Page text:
.09 crisis management – A” spring shower” or “perfect storm”? The vicious attack on Augusta National by Martha Burk in 2003 should be a warning to all private clubs that no private club which is perceived, rightly or wrongly as discriminatory or otherwise in violation of some alleged inappropriate practices, is safe from adverse publicity initiated by single issue advocates, other publicity seekers or malcontents. For this and a number of other reasons, the club should adopt and maintain a crisis management plan to put into action when and if the need arises.
Elements of a crisis management plan include (i) identifying the spokesman for the club when media seeks information; (ii) ensuring the spokesman is well grounded in board policy, articulate, experienced in dealing with the media and granted sufficient authority to make public announcements before the crisis occurs; (iii) engaging through club counsel, (to preserve confidentiality), public relations counsel familiar with private club issues on a retainer basis prior to the occurrence of any crisis; (iv) ensuring the club=s spokesman communicates regularly with the public relations counsel to maintain currency in understanding techniques for handling media inquiries. 14
Other crisis management issues demanding attention in advance of the crisis include natural disasters, civil unrest, arson and terrorist activities. Management should be charged with producing and adopting with the board’s approval, programs for back-up systems and records, employee safety and business operation procedures during emergencies. 15 These programs necessarily include off premises storage of current, critical financial data and corporate records.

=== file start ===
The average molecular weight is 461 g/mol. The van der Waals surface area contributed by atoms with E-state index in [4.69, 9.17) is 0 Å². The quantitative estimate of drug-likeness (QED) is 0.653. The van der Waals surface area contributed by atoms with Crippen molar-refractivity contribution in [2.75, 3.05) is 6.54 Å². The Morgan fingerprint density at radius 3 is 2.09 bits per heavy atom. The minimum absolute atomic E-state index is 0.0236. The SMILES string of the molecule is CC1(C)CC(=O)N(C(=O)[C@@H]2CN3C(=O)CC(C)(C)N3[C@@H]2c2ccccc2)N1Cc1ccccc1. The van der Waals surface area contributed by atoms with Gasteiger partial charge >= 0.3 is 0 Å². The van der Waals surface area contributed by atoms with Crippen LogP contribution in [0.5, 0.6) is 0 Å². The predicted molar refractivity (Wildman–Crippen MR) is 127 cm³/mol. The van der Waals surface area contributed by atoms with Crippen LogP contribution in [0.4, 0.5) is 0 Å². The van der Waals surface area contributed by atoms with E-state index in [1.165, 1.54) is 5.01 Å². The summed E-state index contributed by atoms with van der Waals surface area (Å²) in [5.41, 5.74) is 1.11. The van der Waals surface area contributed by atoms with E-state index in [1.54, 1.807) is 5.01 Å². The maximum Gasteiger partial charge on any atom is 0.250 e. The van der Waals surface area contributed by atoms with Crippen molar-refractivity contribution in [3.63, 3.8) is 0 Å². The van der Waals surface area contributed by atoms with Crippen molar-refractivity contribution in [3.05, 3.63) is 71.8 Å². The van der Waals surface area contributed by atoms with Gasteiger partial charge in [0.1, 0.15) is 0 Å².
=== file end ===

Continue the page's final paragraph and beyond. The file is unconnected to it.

.10 risk management
-D & O Insurance management B avoid imputing knowledge of fraud by management person signing application to directors; policy that if manager takes 5th Amendment it is grounds for termination (to avoid D&O bad conduct exclusion); consider severability of entity vs. directors B annual risk manager and legal review of coverage – consider review of annual renewal application by outside counsel
– casualty, property and other insurance [Caveat: 35% of them in crisis today; don=t shop based merely on price]
– fidelity bond policy
.11 third party contracts B e.g., requiring 3 bids when expected amount exceeds $ ______ or a club member or affiliate of a member is a prospective contractor
– employee and member files; email policy and computer pass codes; eliminate expectation of privacy by policy (i) expressly reserve club management’s right to destroy, copy, remove, review all material on club owned computer system; (ii) forbid encryption unless otherwise specifically authorized; (iii) employees must report all pass codes employed; (iv) no software to be installed w/o club permission; and (v) system monitor deployed.
.13 privacy and tax exempt protection
.14 privileged information
.16 delegation – executive committee? other committees, e.g., tournaments; minor disciplinary matters? Code and Bylaws impediments
.17 record keeping – observe code and regulatory requirements; permanent record of expulsions; rejections.
The sad saga of Arthur Anderson & Co. has taught us the bitter lesson of not having a cogent and assiduously followed records retention policy in keeping with legal and regulatory requirements.